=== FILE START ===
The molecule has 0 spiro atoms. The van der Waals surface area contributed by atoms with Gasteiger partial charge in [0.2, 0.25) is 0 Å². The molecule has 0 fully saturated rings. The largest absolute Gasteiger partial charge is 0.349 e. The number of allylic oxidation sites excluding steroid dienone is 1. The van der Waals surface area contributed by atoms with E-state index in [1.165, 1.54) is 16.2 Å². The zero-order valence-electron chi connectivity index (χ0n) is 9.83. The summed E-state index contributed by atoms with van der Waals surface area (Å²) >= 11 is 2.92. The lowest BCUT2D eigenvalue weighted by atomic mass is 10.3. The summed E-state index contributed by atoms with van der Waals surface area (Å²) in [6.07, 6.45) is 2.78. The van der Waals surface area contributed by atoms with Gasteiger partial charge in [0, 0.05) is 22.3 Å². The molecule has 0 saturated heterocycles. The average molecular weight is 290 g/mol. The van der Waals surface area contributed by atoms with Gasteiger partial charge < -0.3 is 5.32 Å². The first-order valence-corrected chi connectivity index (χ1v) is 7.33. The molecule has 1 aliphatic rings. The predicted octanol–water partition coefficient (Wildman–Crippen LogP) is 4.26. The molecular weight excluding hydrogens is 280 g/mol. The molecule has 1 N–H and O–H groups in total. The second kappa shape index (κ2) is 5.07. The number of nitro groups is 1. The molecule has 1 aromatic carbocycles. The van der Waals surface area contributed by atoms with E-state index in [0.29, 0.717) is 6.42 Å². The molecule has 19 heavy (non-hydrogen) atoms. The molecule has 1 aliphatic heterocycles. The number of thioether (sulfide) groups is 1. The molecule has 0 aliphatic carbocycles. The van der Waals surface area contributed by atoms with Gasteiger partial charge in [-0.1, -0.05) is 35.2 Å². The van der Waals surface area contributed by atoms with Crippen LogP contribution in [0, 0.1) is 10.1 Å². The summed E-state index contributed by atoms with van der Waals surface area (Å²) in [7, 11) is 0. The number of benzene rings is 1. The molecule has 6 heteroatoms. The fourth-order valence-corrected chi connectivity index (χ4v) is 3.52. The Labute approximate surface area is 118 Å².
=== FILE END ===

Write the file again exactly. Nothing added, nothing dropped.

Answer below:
The molecule has 0 spiro atoms. The van der Waals surface area contributed by atoms with Gasteiger partial charge in [0.2, 0.25) is 0 Å². The molecule has 0 fully saturated rings. The largest absolute Gasteiger partial charge is 0.349 e. The number of allylic oxidation sites excluding steroid dienone is 1. The van der Waals surface area contributed by atoms with E-state index in [1.165, 1.54) is 16.2 Å². The zero-order valence-electron chi connectivity index (χ0n) is 9.83. The summed E-state index contributed by atoms with van der Waals surface area (Å²) >= 11 is 2.92. The lowest BCUT2D eigenvalue weighted by atomic mass is 10.3. The summed E-state index contributed by atoms with van der Waals surface area (Å²) in [6.07, 6.45) is 2.78. The van der Waals surface area contributed by atoms with Gasteiger partial charge in [0, 0.05) is 22.3 Å². The molecule has 0 saturated heterocycles. The average molecular weight is 290 g/mol. The van der Waals surface area contributed by atoms with Gasteiger partial charge < -0.3 is 5.32 Å². The first-order valence-corrected chi connectivity index (χ1v) is 7.33. The molecule has 1 aliphatic rings. The predicted octanol–water partition coefficient (Wildman–Crippen LogP) is 4.26. The molecular weight excluding hydrogens is 280 g/mol. The molecule has 1 N–H and O–H groups in total. The second kappa shape index (κ2) is 5.07. The number of nitro groups is 1. The molecule has 1 aromatic carbocycles. The van der Waals surface area contributed by atoms with E-state index in [0.29, 0.717) is 6.42 Å². The molecule has 19 heavy (non-hydrogen) atoms. The molecule has 1 aliphatic heterocycles. The number of thioether (sulfide) groups is 1. The molecule has 0 aliphatic carbocycles. The van der Waals surface area contributed by atoms with Gasteiger partial charge in [-0.1, -0.05) is 35.2 Å². The van der Waals surface area contributed by atoms with Crippen LogP contribution in [0, 0.1) is 10.1 Å². The summed E-state index contributed by atoms with van der Waals surface area (Å²) in [7, 11) is 0. The number of benzene rings is 1. The molecule has 6 heteroatoms. The fourth-order valence-corrected chi connectivity index (χ4v) is 3.52. The Labute approximate surface area is 118 Å².